The waning popularity of brick for
construction purposes is attributed by
the brickmaker more to the high wages
demanded by the bricklayer than to any
other cause. An effort is being made
to evolve a plan which will eliminate
the hod carrier, and it is said that this
ancient and honorable son of toll will
soon have his place taken by a hoisting
machine and fountain trowel.
, Ceramic Society.
The American Ceramic society is the
broadest organization of the five which
will meet in Pittsburg. The average per
onn tMnlr thnt fprnmies is the science of
! china painting and ornamental pottery.
and he is warranted in tnis conclusion
because everywhere that fashionable
I society is to be found one encounters a
Keramlc Klub, made up of china paint
ers and admirers of hand painted and
But the American Ceramic society pro
tARfs HE-ainst this limited use of the
j word, and asserts that instead of be
ing merely the unuseful science of fancy
china and pottery, ceramics Includes
the making of all kinds of ware from
silicates. Whether it be an ugly brick
worth less than a single penny, a beau
tiful terra cottA design worth hundreds
of dollars, or a magnificent vase worth
thousands, they are all produced through
the science of ceramics.
Anxlons for Research.
This society thinks there is not
enough research going on for the up
building of its science. It believes there
are yet many opportunities for profitable
research, and Is aiming to stimulate
such Investigations as promise to in
crease the usefulness of ceramics. For
generations the trade secret was guard
ed carefully, but under the labors of the
American Ceramic society the barrier to
progress that resulted from the "guarding
of these secrets has been broken down,
and now the whole ceramic world de
pends upon universal uptodate methods
rather than individual secrecy to keep
it abreast the tide of competition.
One sometimes reads of the finding of
toads encased in solid stone. It is a
LETTERS JL: HERALD
A PLEA FOR HELP.
Editor El Paso Herald:
Will you please state in the paper
that I am a very poor woman with five
children and In need of help?
3716 Alameda 'Ave.,
East El Paso.
, RABIES AND DOG MUZZLING..
El Paso. Texas. Feb. 7.
Editor El Paso Herald:
I desire again to repeat my warning
of a year ago. which was that owners
of livestock should not be too willing
to accept a diagnosis of hydrophobia In
their animals and allow them to' be uc.
'stroyed for It.
There is no such thing as an expert
when it s a question of diagnosing this
disease in an animal before death. After
death a fair diagnosis can be made
with the miscroscope. Only recently I
showed a case of cerebro spinal menin
gitis in a horse to an "expert," telling
him it was hydrophibia, and he swal
lowed the bait. ,
Again", if a muzzling ordinance is to
be enforced, why not enforce it at the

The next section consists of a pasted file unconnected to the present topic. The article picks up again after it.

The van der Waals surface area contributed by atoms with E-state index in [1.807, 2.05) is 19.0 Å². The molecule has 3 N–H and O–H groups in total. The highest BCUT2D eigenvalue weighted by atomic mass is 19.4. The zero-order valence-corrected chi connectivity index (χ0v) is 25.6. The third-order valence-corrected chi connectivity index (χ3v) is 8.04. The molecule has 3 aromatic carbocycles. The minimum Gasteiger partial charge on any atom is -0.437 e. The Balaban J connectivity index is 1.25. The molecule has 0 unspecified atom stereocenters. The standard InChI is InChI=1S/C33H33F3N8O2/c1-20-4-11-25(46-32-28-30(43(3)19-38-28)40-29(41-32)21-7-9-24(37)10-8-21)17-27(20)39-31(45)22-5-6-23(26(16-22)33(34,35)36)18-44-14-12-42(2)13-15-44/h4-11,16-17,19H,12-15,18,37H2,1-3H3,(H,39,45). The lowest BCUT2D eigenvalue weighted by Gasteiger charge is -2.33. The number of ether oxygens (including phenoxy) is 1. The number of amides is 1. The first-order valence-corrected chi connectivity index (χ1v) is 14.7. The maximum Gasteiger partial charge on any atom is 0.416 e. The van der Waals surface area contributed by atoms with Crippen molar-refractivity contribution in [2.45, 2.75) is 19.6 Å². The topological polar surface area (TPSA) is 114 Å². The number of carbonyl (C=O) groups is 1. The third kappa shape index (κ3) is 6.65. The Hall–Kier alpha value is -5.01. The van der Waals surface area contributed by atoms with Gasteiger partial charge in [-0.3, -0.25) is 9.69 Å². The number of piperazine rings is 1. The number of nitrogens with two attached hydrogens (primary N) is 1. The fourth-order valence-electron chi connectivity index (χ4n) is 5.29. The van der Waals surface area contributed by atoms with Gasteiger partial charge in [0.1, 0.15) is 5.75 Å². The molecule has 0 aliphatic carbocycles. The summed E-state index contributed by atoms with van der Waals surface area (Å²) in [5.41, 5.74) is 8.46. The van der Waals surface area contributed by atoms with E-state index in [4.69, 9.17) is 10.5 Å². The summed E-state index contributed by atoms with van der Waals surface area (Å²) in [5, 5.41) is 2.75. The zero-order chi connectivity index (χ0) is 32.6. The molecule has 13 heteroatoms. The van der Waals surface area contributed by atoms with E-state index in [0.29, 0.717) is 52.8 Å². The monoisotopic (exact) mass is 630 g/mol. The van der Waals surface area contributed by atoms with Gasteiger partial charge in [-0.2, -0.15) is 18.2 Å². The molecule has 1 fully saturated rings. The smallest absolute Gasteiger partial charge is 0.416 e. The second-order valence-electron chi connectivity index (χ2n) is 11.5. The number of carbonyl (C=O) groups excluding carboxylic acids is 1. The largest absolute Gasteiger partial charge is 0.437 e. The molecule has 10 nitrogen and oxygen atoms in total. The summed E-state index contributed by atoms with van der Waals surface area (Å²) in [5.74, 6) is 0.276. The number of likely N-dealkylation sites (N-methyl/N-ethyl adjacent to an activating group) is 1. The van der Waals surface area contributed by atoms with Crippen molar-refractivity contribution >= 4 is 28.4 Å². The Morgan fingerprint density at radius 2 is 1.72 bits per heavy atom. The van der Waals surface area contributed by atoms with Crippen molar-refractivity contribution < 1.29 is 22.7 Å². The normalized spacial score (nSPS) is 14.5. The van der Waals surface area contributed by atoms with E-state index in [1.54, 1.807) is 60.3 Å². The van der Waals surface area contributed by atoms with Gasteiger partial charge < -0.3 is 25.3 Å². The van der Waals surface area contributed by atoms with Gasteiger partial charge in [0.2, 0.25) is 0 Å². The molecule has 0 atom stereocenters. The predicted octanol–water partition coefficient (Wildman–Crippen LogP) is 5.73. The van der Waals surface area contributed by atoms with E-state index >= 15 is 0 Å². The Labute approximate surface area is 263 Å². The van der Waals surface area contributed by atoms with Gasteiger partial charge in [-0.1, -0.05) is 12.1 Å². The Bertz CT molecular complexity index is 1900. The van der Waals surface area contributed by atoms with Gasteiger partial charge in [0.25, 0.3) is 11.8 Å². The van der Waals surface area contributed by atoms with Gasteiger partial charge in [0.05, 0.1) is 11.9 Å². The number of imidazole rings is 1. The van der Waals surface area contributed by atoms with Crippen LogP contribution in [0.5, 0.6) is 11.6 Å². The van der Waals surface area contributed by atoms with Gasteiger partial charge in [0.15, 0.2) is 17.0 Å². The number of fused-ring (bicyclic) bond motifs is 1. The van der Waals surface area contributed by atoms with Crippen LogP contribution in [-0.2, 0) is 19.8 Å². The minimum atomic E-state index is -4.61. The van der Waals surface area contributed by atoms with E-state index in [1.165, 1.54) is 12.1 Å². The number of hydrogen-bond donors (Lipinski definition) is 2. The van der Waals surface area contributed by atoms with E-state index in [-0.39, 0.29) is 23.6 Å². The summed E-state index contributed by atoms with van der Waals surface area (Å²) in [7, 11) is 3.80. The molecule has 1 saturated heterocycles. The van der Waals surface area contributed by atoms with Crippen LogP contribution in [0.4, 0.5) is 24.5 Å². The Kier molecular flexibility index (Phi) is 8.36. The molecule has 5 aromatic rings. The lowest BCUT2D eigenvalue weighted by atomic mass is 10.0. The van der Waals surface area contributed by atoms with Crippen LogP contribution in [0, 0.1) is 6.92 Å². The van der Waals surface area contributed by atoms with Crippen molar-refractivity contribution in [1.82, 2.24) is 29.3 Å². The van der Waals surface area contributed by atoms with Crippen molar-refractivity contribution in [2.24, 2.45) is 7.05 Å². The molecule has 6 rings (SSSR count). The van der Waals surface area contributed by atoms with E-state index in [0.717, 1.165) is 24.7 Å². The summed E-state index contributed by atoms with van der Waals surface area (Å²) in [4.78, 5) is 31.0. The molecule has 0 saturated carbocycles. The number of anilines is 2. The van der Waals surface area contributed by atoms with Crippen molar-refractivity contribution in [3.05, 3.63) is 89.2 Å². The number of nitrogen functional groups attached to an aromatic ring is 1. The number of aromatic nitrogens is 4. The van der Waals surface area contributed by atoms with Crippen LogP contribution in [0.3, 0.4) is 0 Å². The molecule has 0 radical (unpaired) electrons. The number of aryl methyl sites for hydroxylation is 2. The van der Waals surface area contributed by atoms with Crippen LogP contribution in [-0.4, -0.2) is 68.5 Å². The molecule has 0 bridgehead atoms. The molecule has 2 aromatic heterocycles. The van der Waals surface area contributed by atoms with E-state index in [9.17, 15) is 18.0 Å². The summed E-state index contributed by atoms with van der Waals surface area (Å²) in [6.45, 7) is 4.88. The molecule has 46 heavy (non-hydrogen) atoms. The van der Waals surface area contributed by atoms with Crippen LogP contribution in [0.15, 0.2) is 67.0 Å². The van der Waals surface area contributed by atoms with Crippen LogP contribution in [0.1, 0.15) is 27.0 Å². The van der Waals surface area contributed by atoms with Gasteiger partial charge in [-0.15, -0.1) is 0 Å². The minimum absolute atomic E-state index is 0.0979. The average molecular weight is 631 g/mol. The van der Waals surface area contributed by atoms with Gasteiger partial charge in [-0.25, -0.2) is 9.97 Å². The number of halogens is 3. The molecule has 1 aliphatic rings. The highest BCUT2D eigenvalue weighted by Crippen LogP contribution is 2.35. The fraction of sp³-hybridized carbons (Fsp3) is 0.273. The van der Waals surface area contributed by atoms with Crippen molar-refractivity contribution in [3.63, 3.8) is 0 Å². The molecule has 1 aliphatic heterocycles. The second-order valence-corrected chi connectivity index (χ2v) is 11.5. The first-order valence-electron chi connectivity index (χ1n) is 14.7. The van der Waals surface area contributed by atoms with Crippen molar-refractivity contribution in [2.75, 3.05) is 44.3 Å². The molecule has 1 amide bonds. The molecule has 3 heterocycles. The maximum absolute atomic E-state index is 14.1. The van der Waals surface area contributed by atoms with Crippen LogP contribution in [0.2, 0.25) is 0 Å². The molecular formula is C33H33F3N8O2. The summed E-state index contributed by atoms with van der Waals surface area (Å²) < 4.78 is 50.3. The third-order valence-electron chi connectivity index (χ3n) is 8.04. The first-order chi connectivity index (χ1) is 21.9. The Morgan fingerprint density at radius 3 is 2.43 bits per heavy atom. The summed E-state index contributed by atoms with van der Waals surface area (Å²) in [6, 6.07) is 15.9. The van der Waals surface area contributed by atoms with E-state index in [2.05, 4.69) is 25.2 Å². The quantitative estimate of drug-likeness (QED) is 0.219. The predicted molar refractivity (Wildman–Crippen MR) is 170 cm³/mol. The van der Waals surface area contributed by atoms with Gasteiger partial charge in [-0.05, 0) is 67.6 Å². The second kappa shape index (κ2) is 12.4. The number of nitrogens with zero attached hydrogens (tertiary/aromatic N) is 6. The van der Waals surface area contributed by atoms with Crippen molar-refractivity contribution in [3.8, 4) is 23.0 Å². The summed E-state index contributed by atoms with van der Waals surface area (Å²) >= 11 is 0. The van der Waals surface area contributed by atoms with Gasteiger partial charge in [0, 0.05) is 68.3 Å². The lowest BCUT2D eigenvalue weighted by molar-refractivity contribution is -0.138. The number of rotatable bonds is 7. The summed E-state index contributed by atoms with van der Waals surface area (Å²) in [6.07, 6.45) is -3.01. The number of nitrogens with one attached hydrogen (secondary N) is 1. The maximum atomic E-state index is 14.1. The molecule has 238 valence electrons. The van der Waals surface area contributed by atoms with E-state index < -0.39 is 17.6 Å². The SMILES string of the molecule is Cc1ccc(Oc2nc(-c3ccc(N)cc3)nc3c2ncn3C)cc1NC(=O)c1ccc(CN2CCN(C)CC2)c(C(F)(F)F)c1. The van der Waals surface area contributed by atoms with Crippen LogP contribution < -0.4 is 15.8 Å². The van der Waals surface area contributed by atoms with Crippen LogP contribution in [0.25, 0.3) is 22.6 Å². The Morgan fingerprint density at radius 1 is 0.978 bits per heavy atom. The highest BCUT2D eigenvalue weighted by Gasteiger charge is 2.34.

right time? Statistics which are re
liable show that the disease is most
prevalent in winter. Our winter is
nearly over and the muzzling is just
I believe in muzzling, but at the same
time I would suggest that the ordinance
be enforced most rigidly from October
mystery how they got there, and more
particularly how they managed to re
sist the tremendous pressure to which
they were subjected. A remarkable ex
periment of this kind was made recently
at a brick machine plant at Bucyrus, O.
At the instance of a society of physical
research a toad was encased in a piece
of clay which was placed In a brick
making machine, and subjected to the
remarkable pressure of 11,000 pounds
to the square inch. When the brick was
taken out and opened it was found that
his toadship was still very much alive
and none the worse for the tremendous
squeezing. He was, able i-manediately
thereafter to pose for -his photograph,
sitting contentedly on top of the brick
in which he had been Incased. What
was it that enabled him to resist such
Big Brick Chimney.
The largest chimney in the world is
made of brick. It stands at Great Falls.
Mont., and was built for a big smelting
company. It is 56 feet high as
high as the windows of the Washington
monument. For the first 25 feet the
chimney is octagonal in shape and there
after circular. Its inside diameter is
75 feet at the base, tapering to 50 feet
at the top. It is connected with the fur
naces by a tunnel 1800 feet long.
The bricks were made especially for
it. If they had been common bricks
nearly 6,000,000 would have been re
quired. The weight of the chimney is
equivalent to that of a battleship like
One of the most interesting cases that
has come before the interstate commerce
enmrnissinn in rAfpnt vears was brought
thrf hv tho hri-ek manufacturers of !
Cleveland, O. The railroads made one
rate for one kind of brick and another
rate for another kind. The brick manu
facturers claimed that a brick is a brick
when it goes to rate making, and that it
costs no more to haul a vitrified or a
pressed brick than it does to transport